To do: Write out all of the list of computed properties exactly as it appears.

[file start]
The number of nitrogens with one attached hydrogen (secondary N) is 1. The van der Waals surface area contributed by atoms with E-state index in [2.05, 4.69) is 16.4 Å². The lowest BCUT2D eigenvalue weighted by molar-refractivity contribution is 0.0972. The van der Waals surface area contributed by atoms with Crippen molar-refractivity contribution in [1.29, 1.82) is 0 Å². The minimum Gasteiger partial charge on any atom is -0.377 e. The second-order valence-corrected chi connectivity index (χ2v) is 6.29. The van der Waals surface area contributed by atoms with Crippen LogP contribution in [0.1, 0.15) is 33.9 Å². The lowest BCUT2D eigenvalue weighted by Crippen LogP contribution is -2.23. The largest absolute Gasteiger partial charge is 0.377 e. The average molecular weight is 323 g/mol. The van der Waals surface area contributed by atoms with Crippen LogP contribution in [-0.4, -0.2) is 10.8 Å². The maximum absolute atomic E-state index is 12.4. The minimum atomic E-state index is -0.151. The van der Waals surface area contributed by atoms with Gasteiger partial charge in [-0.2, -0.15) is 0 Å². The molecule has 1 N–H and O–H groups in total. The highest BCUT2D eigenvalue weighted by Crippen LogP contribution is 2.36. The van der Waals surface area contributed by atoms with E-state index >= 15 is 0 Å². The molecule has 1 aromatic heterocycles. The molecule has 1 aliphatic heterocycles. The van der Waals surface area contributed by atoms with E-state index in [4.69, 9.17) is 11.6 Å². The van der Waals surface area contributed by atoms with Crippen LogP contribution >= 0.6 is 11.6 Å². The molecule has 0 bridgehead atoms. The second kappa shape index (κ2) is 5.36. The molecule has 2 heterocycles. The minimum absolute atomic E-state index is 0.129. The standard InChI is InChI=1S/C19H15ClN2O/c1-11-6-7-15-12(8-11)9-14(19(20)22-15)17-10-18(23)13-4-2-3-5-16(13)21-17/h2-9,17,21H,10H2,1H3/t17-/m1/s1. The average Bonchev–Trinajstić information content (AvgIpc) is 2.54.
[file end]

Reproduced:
The number of nitrogens with one attached hydrogen (secondary N) is 1. The van der Waals surface area contributed by atoms with E-state index in [2.05, 4.69) is 16.4 Å². The lowest BCUT2D eigenvalue weighted by molar-refractivity contribution is 0.0972. The van der Waals surface area contributed by atoms with Crippen molar-refractivity contribution in [1.29, 1.82) is 0 Å². The minimum Gasteiger partial charge on any atom is -0.377 e. The second-order valence-corrected chi connectivity index (χ2v) is 6.29. The van der Waals surface area contributed by atoms with Crippen LogP contribution in [0.1, 0.15) is 33.9 Å². The lowest BCUT2D eigenvalue weighted by Crippen LogP contribution is -2.23. The largest absolute Gasteiger partial charge is 0.377 e. The average molecular weight is 323 g/mol. The van der Waals surface area contributed by atoms with Crippen LogP contribution in [-0.4, -0.2) is 10.8 Å². The maximum absolute atomic E-state index is 12.4. The minimum atomic E-state index is -0.151. The van der Waals surface area contributed by atoms with Gasteiger partial charge in [-0.2, -0.15) is 0 Å². The molecule has 1 N–H and O–H groups in total. The highest BCUT2D eigenvalue weighted by Crippen LogP contribution is 2.36. The van der Waals surface area contributed by atoms with E-state index >= 15 is 0 Å². The molecule has 1 aromatic heterocycles. The molecule has 1 aliphatic heterocycles. The van der Waals surface area contributed by atoms with E-state index in [4.69, 9.17) is 11.6 Å². The van der Waals surface area contributed by atoms with Crippen LogP contribution >= 0.6 is 11.6 Å². The molecule has 0 bridgehead atoms. The second kappa shape index (κ2) is 5.36. The molecule has 2 heterocycles. The minimum absolute atomic E-state index is 0.129. The standard InChI is InChI=1S/C19H15ClN2O/c1-11-6-7-15-12(8-11)9-14(19(20)22-15)17-10-18(23)13-4-2-3-5-16(13)21-17/h2-9,17,21H,10H2,1H3/t17-/m1/s1. The average Bonchev–Trinajstić information content (AvgIpc) is 2.54.